The Chairman: You object to taking human life. Do you object to killing animals?

Appellant: No, that is a different thing.

The Chairman: I suppose that is why you are in the fly-catching trade? (Loud laughter, in which the appellant joined heartily.)

He was informed that he would only be exempted from combatant service.

L. White, describing himself as an assistant foreman joiner, said he objected to kill his brother trade unionists in Germany who were not as much against him as certain classes in this country were. He would not under any circumstances participate in the fighting forces of the country; and if he lost his life in resisting it he should consider that it was a sacrifice that was divinely intended.

The Chairman said that here was a man who believed in resistance and therefore he ought to be fighting.

The tribunal gave White temporary examption until the end of next month, so that he will soon have a chance of showing his powers of resistance.

An agricultural chemist, named A.R. Palmer, working under his father, who is the managing-director of a firm of artificial manure manufacturers, said he had not only an objection to actual killing, but was opposed to war in general and all the military system.

The Chairman: What would you substitute for it? – Arbitration.

How are you going to enforce arbitration? – I cannot say.

We all have to think of these things. If we were all of your way of thinking the strongest men physically would always be on top by virtue of their brute force. How can you enforce arbitration? – By a world boycott.

But isn’t that force? – No.

Mr. Priestly: How would you get your wages if someone was not behind your master to insist upon him treating you fairly? Is that not force? – I don’t know.

The Chairman: Supposing a man owed you £5 and refused to pay you. Then suppose you went to the County Court and got a judgement against him, would you believe in sending him to prison if he disobeyed the order of the court? – I think I should.

Well, is that not force? – That is different to killing.

Supposing a man murdered someone, would you object to his being hanged? – Yes.

It was decided to withdraw the certificate for non-combatant service.

H.C. Phillips, of Norton Hill, Letchworth, civil engineer in the employ of the Garden City Company, appealed against the decision of the local tribunal, who granted exemption from combatant service only. He said his objection to fighting was simply on the ground that he was a Christian and had true faith in Jesus Christ. As a follower of Him he could not engage in warfare. Christ died for his enemies, and he could not consent to kill. He admitted that he had gradually drifted into work connected with munition work, such as the electric power. His company had got him badged, but he refused to wear it and at the risk of losing his employment he told his company he would not undertake any work in connection with munitions. He relinquished his card and badge which he might have had.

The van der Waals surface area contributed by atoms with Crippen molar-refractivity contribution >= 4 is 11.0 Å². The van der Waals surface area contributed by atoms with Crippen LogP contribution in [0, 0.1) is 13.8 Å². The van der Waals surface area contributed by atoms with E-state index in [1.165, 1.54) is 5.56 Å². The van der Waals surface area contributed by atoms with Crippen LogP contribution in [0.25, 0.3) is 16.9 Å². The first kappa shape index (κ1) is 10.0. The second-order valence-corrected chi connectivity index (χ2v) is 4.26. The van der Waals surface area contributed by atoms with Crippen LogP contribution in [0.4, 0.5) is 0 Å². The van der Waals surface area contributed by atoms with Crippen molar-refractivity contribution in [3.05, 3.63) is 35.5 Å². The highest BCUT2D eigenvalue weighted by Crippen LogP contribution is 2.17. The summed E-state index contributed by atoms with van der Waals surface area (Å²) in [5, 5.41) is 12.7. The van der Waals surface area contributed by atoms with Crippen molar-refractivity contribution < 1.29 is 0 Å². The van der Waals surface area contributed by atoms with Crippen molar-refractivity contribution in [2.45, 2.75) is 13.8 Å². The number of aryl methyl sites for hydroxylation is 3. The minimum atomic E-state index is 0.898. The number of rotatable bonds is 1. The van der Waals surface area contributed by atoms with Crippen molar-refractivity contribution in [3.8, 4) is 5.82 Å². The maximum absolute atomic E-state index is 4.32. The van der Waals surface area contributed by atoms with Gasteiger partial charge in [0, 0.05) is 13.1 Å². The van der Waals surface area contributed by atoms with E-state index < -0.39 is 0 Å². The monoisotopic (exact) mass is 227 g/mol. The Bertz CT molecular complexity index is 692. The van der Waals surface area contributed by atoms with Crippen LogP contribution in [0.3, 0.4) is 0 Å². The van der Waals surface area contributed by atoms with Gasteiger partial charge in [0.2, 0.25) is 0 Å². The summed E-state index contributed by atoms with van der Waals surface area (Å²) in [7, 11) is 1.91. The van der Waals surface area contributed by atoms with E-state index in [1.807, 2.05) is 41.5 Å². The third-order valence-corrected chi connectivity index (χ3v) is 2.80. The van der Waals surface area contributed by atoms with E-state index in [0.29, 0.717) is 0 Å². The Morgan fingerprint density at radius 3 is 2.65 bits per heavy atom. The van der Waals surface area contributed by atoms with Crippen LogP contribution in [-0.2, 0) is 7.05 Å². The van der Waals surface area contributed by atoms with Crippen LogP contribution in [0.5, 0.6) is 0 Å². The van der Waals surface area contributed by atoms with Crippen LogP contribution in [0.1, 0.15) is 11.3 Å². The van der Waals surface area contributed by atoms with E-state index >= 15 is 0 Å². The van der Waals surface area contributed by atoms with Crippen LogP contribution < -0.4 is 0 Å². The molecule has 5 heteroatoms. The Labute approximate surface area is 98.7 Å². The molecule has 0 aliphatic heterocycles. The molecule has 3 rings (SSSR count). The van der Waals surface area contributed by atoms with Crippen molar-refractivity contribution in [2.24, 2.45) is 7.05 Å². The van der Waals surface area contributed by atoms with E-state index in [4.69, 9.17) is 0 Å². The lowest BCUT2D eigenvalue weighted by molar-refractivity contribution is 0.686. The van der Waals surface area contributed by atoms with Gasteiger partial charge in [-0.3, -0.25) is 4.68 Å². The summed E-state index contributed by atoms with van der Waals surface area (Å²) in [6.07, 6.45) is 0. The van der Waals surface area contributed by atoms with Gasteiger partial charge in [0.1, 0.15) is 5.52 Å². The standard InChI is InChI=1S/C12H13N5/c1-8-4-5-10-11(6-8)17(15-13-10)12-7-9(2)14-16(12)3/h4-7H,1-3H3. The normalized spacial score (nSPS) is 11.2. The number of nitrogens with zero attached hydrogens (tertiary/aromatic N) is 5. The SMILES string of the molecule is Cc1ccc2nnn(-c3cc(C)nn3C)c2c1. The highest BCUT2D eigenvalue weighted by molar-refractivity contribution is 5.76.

The appeal was dismissed.

T.E. Miller, of 14 Station Road, Letchworth, a carpenter, who was granted exemption from combatant duty, applied for absolute exemption on conscientious grounds as he could not kill fellow-beings or assist in any way to take human life. He was willing to do any work of national importance.

Conditional exemption was granted so long as the appellant undertook agricultural work.

Meyrick Booth, a Doctor of Philosophy and Batchelor of Science, said he was against war, as he believed in the teachings of Christ. He had lived in Germany and had written books.

Mr. Holding: You can only be on one side; which do you prefer?

Dr. Booth: I prefer not to fight at all.

You would have us Germanized, would you? – No.

Then what is the alternative to German oppression? – I believe war is due to materialism and I stand as one who advocates Christian principles instead.

The appeal was dismissed.

A.J. Henderson, a corset maker, was reported from the local tribunal as having at first desired to join the Royal Flying Corps or the O.T.C., but afterwards said he would wait to be swept in. He now said he could not kill because he objected to murder. Asked what he would do if someone tried to murder his mother, he said he would try and stop him, but would not kill him.

Mr. Holding: How near to killing would you go?

Appellant: I would stand in front of him.

Would you seize hold of him – Yes.

The Chairman: I suppose he would jolly well go right at him and be sorry afterwards if he killed him. (Laughter.)

Appellant: I did not realize what I was doing when I said I would fight. I came to my senses afterwards.

Lieut. Voss asked for the certificate of exemption from combatant service to be withdrawn. He asked Henderson if he would save his mother’s life if he saw her being bayoneted by a German, as many women had been bayoneted in Belgium?

Appellant replied that he could not conscientiously save his mother by killing the German, as it would be just as much murder for him to kill the German as it would be for the German to kill his mother.

The young man’s father said his son had shown his objection to taking life by his attitude towards animals as well as towards human beings.

Miss Booth, a school teacher, said she knew that Henderson would never fight as a school-boy, and she knew him as a kind-hearted boy.

Lieut. Voss: Do you agree that Lord Roberts was a kind-hearted gentleman?